A very erudite speech on the topic "Managing currency and interest rate risks" was delivered by Harun R. Khan, Deputy Governor of the Reserve Bank of India, at a seminar in Bombay recently
For banks and their corporate customers, management of currency and interest rate risks has always been a daunting but absolutely vital task. It has become particularly challenging today. The global financial crisis that began in 2007 has vastly exacerbated the market risks. There has been an exponential increase in volatility both in terms of dimension and direction in all classes of financial assets. In the new environment, institutions — both financial and non-financial — have to reckon with movements of currency and interest rates in ranges hitherto not seen and certainly not anticipated. Almost all the conventional and non-conventional methods of containing risks failed, some, as in the case of U.S. housing market, spectacularly and with disastrous consequences for the entire world.
A very erudite speech on the topic “Managing currency and interest rate risks” was delivered by Harun R. Khan, Deputy Governor of the Reserve Bank of India, at a seminar in Bombay recently.
Pointing out how financial market risks affected the real economy, he said that the big increase in volatility had induced uncertainty which, in turn, had a negative impact on the real economy as well. Financial and non-financial companies, unable to anticipate their future, are adopting a more cautious approach to their business planning and employment policies.
Heightened volatility, the new normal?
It is unlikely that volatility will subside anytime soon. In the post-crisis period, the global economy was initially propelled by the big developing economies which more than offset the lacklustre performance of the advanced economies. However, the global slowdown has now caught with India and China, too. The International Monetary Fund (IMF) is just one of the global institutions to lower its forecast for the world economy during the current year.
The slowdown has created uncertainty, which, in turn, had to be countered by some highly unconventional monetary and fiscal policies in the advanced economies. For instance, the extremely loose monetary policy followed by the American Federal Reserve, has the potential to flood the global economy with liquidity. That will have as yet unknown consequences. Global commodity prices could go up, in turn, fuelling imported inflation in countries such as India.
On the other hand, India might be able to tap global capital flows to a larger extent than now. However, given the all-pervasive uncertainty, capital inflows will also be volatile. This is already having repercussions on the exchange and money markets in India.
India’s growing integration with the rest of the world is another factor. It is no longer possible to shield the domestic economy from the vagaries of the global economy. Global risks are now easily transmitted to the Indian economy through a variety of routes — trade, finance, commodity prices and confidence channels. The end result is always heightened volatility.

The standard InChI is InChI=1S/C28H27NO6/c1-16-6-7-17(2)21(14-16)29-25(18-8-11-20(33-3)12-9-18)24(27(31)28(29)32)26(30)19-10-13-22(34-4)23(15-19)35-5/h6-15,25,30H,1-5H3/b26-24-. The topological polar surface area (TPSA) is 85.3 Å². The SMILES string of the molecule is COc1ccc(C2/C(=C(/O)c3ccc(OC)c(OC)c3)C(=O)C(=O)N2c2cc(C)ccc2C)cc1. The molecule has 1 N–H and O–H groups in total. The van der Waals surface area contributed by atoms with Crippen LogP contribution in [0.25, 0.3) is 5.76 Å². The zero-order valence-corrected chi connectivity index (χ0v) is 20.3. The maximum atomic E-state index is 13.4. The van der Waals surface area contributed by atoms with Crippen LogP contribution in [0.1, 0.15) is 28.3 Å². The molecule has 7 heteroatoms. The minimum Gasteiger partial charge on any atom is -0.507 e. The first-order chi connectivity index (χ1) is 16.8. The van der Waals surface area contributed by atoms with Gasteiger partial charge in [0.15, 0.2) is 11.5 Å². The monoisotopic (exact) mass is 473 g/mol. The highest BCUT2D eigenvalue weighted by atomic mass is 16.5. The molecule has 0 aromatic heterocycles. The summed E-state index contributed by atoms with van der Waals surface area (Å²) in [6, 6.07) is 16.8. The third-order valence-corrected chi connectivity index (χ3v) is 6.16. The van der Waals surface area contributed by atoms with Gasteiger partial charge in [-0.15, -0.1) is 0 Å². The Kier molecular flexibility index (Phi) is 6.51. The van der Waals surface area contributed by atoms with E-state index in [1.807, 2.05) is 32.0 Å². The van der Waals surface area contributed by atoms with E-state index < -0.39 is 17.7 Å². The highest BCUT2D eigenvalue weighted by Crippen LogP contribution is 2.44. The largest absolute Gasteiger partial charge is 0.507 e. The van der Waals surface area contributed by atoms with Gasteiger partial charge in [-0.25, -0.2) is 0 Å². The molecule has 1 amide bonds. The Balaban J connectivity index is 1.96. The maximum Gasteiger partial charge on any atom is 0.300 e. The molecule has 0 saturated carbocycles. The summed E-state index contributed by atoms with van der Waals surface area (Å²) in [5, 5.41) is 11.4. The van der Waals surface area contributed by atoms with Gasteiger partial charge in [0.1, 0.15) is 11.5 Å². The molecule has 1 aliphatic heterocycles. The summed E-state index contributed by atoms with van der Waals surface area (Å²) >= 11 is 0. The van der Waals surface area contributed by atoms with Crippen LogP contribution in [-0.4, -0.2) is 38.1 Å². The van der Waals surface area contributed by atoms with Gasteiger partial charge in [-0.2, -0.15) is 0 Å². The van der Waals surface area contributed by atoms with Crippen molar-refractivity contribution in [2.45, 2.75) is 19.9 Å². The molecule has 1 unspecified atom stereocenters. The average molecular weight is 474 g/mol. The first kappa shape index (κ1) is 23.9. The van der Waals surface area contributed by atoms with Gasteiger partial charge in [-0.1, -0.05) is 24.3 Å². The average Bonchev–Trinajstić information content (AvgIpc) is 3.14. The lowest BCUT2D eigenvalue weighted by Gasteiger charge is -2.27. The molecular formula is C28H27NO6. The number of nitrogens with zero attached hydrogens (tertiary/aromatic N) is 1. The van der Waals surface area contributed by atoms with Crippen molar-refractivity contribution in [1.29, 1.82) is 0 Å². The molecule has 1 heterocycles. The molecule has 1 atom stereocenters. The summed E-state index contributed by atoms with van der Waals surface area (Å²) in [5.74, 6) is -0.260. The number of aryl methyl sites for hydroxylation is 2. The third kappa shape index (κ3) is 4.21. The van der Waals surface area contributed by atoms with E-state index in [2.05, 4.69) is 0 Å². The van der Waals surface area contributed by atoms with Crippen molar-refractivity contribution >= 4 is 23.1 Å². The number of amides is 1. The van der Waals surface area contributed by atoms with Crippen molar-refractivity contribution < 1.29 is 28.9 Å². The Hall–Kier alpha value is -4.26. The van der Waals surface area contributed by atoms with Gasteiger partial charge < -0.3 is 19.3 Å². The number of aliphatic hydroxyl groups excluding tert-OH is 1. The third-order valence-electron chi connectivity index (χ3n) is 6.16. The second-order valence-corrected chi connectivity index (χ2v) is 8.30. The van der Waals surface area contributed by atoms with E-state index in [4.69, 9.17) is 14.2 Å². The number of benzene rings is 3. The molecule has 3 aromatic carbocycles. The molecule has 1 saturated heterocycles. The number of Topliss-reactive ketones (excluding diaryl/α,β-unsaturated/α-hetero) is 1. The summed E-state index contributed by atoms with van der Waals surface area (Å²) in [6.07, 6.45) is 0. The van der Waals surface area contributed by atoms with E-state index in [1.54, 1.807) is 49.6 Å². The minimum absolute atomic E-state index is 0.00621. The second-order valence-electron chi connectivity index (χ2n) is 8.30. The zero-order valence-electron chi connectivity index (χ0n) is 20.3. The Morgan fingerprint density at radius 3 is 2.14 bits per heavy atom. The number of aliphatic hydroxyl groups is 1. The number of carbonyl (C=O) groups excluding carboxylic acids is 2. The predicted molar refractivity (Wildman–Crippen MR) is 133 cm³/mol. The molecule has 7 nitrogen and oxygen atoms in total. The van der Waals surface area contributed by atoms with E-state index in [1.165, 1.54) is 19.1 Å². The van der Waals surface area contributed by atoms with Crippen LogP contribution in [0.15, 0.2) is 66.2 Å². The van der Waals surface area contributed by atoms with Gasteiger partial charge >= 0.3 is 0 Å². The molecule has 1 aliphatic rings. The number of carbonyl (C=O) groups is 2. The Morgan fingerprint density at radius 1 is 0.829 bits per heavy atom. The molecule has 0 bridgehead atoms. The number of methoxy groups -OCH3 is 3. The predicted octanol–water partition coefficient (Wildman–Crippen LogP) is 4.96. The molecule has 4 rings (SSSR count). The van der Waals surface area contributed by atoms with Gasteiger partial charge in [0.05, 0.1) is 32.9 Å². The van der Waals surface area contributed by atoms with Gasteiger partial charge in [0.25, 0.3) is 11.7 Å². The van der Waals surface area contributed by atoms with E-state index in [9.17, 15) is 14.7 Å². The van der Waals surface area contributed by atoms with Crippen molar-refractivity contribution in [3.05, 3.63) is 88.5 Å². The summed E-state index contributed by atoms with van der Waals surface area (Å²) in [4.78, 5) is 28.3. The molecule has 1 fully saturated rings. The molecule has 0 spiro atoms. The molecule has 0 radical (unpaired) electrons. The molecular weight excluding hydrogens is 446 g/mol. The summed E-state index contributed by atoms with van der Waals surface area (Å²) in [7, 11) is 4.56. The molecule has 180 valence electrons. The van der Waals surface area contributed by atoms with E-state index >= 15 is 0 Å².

The government and the RBI have taken a number of steps to help banks and corporates deal with the volatility. Most of these aim to increase the supply of dollars to hopefully iron out fluctuations.
But this might be a case of being extremely short-sighted. For instance, the measures to encourage short-term external debt flows will cause serious funding mismatches if used for long-gestation projects. They might also lead to a ballooning of debt repayments over the near-term. In that event, interest and exchange rate risks will increase."
RBI’s genuine concerns
Measures to augment supply of foreign exchange are one aspect. But the RBI’s current worry is two fold. (1) Many corporates are deliberately or out of ignorance not hedging their foreign currency exposures. According to recent estimates, almost 50 per cent of total outstanding exposures are unhedged. This is an alarming situation. It can not only devastate the concerned company’s balance-sheet but can pose major threats to the macro economy.
(2) Closely related are the second set of worries which arise from the fact that many companies are exploiting the rules to speculate rather than hedge. For some of these companies, foreign exchange risk management becomes a ‘profit centre’, akin to whatever core business they have. In its most basic form, exposures are left unhedged, the objective being to (hopefully) profit from exchange rate movements. Given the current volatility, many of those hopes have come crashing down. Over the past few years, derivative instruments have been used for generating profit rather than to mitigate risks. In nearly all the cases, companies, which gambled on exchange rate, have come to grief.
There is obviously a case for educating customers on the dangers of misusing hedging instruments as well as sterner steps. The RBI has recently suggested that banks should monitor the unhedged positions of their lenders and, if need be, penalise them by charging a higher rate.
In its recent credit policy review, the RBI has pointed out that large unhedged foreign currency exposures have resulted in accounts becoming non-performing assets (NPAs). They are, therefore, a risk to them as well as the financial system. A stringent monitoring of the exposures is, therefore, called for. Among other measures, banks can consider stipulating a limit on unhedged positions of corporates on the basis of policies approved by respective bank boards.